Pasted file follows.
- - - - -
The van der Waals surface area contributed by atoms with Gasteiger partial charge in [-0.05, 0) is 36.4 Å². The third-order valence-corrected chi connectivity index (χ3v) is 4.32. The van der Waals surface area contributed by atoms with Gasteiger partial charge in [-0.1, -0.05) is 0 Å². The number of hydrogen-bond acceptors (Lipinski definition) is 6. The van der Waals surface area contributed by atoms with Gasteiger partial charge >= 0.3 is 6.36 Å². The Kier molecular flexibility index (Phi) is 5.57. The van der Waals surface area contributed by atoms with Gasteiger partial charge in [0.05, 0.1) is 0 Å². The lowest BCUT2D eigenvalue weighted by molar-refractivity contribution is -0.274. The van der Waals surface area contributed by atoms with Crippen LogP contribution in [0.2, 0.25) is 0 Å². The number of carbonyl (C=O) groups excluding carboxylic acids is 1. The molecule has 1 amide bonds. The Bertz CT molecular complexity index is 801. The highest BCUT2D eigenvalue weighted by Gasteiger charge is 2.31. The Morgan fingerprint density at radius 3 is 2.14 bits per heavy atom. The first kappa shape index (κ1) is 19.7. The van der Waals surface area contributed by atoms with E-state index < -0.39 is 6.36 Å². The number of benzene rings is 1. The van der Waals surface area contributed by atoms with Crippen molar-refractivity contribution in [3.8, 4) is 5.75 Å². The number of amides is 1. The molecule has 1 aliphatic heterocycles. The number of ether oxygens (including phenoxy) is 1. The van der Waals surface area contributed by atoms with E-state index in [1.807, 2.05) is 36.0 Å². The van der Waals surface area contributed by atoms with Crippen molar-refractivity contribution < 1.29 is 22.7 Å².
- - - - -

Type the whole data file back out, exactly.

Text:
The van der Waals surface area contributed by atoms with Gasteiger partial charge in [-0.05, 0) is 36.4 Å². The third-order valence-corrected chi connectivity index (χ3v) is 4.32. The van der Waals surface area contributed by atoms with Gasteiger partial charge in [-0.1, -0.05) is 0 Å². The number of hydrogen-bond acceptors (Lipinski definition) is 6. The van der Waals surface area contributed by atoms with Gasteiger partial charge >= 0.3 is 6.36 Å². The Kier molecular flexibility index (Phi) is 5.57. The van der Waals surface area contributed by atoms with Gasteiger partial charge in [0.05, 0.1) is 0 Å². The lowest BCUT2D eigenvalue weighted by molar-refractivity contribution is -0.274. The van der Waals surface area contributed by atoms with Crippen LogP contribution in [0.2, 0.25) is 0 Å². The number of carbonyl (C=O) groups excluding carboxylic acids is 1. The molecule has 1 amide bonds. The Bertz CT molecular complexity index is 801. The highest BCUT2D eigenvalue weighted by Gasteiger charge is 2.31. The Morgan fingerprint density at radius 3 is 2.14 bits per heavy atom. The first kappa shape index (κ1) is 19.7. The van der Waals surface area contributed by atoms with E-state index < -0.39 is 6.36 Å². The number of benzene rings is 1. The van der Waals surface area contributed by atoms with Crippen molar-refractivity contribution in [3.8, 4) is 5.75 Å². The number of amides is 1. The molecule has 1 aliphatic heterocycles. The number of ether oxygens (including phenoxy) is 1. The van der Waals surface area contributed by atoms with E-state index in [1.807, 2.05) is 36.0 Å². The van der Waals surface area contributed by atoms with Crippen molar-refractivity contribution < 1.29 is 22.7 Å².